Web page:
Air pollution a silent killer
The National Green Tribunal needs to deliver a Noida type order — banning new industries till air quality improves — for almost every emerging city in India or else, they would be new premature death zones.
Deteriorating air quality has been rising concern for citizens in emerging 10 million plus cities but little has local governments done to improve the air quality. What is worse that India has not enhanced its capabilities to monitor new pollutants such as ozone, mercury and benzene in air. And, therefore, we don’t even know how bad is the air we breathe.
An alarm bell was rung by a recent study by Yale University which ranked air quality in India among the worst in the world. It also said that the rate at which air quality is falling in our country was fastest among all developing countries. Pollution watchdog the Central Pollution Control Board has confirmed the findings.
Another study by OECD said there would be 3.6 million premature deaths in the coming decades in China and India because of poor air quality. The study is the new environmental outlook until 2050. Recent NASA pictures showed heavy cloud of aerosol over most of India, especially the Himalayan region.
These are more than enough indicators for policy-makers to act, who have been turned a blind eye towards the silent epidemic primarily as they consider norms to improve air quality can hamper India’s economic growth.
It would be noteworthy to mention here that we don’t have a road-map for introduction of cleaner fuels. The last one — called Auto Fuel Policy — enforced after a Supreme Court ruling lapsed in 2010. For the last two years there has been a talk on new auto fuel policy but no action.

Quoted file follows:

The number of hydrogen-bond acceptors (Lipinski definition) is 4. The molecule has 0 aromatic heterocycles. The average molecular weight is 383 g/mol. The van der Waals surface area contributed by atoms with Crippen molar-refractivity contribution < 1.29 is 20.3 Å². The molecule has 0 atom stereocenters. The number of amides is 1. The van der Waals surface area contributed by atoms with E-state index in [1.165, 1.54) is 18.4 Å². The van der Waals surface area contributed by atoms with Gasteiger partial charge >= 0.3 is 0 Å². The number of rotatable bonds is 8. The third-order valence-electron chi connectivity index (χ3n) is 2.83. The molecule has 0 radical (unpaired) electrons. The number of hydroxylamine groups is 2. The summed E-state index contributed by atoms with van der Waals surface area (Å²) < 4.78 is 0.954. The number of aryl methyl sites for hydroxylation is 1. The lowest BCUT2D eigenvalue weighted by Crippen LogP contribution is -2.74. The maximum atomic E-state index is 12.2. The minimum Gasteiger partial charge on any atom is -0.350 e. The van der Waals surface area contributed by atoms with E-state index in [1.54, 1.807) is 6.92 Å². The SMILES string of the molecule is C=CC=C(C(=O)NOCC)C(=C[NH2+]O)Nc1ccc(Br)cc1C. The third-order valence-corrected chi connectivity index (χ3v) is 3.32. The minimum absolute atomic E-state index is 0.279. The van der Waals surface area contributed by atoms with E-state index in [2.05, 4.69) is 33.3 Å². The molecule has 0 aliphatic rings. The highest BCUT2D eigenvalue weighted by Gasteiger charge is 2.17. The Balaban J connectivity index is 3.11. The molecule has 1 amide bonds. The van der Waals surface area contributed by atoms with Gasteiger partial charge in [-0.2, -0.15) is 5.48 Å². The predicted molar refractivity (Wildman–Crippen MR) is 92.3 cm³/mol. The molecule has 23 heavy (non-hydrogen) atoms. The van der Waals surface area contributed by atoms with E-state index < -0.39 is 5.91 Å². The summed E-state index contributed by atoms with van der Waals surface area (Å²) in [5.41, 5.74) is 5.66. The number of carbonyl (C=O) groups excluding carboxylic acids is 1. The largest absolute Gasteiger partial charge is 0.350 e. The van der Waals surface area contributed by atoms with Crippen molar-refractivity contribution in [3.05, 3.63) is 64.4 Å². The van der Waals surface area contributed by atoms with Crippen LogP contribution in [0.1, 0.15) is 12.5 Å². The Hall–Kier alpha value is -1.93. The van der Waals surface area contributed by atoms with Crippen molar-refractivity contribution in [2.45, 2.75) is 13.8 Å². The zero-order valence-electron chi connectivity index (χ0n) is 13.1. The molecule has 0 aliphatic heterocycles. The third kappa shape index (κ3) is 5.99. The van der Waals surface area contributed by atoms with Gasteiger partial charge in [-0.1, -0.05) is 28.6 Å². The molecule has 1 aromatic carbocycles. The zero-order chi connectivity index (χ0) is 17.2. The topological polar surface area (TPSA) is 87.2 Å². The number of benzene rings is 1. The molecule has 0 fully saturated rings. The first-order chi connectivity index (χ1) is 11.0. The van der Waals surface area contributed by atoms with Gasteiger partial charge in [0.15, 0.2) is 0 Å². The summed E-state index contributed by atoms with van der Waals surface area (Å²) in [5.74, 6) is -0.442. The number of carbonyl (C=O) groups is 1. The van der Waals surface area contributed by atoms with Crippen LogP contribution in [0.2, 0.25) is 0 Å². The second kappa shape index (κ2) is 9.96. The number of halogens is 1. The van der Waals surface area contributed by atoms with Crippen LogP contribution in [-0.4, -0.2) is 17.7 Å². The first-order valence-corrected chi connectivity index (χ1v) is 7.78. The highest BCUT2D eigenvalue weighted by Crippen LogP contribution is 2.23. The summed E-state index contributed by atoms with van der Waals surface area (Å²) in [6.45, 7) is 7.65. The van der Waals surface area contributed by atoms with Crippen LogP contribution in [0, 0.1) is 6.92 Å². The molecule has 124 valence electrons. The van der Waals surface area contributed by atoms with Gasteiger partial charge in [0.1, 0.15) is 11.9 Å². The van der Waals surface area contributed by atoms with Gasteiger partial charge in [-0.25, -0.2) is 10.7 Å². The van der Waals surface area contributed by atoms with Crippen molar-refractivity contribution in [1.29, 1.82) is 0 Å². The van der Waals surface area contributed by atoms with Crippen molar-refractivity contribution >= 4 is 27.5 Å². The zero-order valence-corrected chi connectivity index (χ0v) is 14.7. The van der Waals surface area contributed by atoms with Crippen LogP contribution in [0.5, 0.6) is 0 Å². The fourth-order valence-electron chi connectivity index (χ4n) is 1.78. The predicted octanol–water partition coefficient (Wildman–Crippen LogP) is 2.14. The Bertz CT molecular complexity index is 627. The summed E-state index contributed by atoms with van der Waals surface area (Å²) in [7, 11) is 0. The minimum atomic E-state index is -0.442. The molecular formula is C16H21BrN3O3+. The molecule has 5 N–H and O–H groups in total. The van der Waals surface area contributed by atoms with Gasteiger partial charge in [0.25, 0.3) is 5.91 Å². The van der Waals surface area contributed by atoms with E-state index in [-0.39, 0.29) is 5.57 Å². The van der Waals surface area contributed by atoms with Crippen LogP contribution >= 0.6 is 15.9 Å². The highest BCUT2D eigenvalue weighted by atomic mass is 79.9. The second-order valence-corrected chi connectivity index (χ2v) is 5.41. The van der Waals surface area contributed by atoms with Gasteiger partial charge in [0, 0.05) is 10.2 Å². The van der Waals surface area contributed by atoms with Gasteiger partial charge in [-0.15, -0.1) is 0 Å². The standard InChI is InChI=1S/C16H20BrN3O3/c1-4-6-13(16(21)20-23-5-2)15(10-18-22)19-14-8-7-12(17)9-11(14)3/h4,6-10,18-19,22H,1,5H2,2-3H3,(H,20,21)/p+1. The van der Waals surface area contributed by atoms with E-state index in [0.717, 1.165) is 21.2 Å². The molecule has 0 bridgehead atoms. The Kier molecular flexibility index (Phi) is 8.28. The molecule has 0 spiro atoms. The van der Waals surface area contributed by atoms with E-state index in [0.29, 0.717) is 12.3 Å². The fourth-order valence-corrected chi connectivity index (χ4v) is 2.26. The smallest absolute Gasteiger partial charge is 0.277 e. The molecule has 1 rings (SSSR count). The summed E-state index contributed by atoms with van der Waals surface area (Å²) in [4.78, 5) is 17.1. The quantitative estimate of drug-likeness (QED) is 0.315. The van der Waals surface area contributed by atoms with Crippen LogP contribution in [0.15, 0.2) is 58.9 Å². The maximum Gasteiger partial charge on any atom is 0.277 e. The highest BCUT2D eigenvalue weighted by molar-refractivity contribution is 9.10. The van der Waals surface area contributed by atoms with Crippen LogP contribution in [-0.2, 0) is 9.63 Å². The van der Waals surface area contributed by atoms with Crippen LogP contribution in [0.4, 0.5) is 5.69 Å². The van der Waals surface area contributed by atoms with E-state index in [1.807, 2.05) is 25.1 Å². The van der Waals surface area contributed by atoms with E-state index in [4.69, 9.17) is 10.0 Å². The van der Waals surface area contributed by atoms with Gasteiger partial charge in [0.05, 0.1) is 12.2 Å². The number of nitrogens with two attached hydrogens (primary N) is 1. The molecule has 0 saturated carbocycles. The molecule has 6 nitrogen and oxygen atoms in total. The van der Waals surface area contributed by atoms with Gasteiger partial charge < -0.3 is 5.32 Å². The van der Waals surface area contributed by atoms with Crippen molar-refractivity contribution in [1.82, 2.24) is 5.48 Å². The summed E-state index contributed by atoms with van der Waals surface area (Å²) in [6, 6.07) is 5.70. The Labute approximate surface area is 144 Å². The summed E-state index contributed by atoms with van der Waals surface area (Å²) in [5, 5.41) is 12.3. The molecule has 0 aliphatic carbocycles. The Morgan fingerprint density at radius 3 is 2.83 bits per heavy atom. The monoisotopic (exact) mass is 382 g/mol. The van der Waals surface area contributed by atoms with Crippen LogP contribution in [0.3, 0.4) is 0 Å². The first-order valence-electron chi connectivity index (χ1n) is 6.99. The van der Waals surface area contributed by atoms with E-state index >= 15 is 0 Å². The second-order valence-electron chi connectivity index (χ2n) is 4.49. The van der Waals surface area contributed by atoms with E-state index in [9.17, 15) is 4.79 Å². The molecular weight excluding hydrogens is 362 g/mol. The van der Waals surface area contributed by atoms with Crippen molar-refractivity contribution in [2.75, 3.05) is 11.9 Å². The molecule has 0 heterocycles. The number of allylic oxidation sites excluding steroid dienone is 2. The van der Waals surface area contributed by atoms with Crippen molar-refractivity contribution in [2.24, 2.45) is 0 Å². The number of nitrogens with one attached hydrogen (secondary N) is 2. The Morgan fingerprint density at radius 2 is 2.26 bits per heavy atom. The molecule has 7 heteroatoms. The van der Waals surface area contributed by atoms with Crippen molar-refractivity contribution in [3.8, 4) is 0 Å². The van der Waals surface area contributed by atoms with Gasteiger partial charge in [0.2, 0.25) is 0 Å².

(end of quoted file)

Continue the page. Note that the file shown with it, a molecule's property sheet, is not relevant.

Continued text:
India has also been dithering with its fuel economy norms for more than five years. An inept draft notification on fuel economy norms were issued on last November but the final draft is still awaited. If the government sources are to be believed it has been held back due to pressure from powerful automakers lobby.
The government has budged to demands of vehicle manufacturers as they are considered fuelling country’s manufacturing growth, which witnessed a downward trend on account of global economic slowdown since 2011.
The Centre for Science and Environment termed the draft fuel economy norms as unacceptable as they allow the car makers to pollute. Anumita Roychowdhury, CSE’s executive director-research and head of its air pollution and urban mobility team: “Our review exposes some unacceptable follies and raises serious questions about the intent of the standards.”
CSE researchers pointed out that all international regulations take care to mention the actual limit value or standard in the regulatory document. For instance, the regulatory document of the European Commission states “This regulation sets the average CO2 emissions for new passenger cars at 130 gCO2/km…..” The Indian government has chosen to remain silent on the real target value.
According to Roychowdhury, it is shocking that Indian targets are far worse than the natural rate of improvement achieved by the car industry.
With the government favouring the vehicles — the biggest source for air pollution — than its citizens, the health future of Indians appears to be bleak.
This week’s order of the National Green Tribunal for banning new industries and expansion of existing ones in Noida provides a rare hope of better tomorrow. But for that, the NGT will have to come out with similar orders for other cities forcing the governments to act. Or else, we are doomed.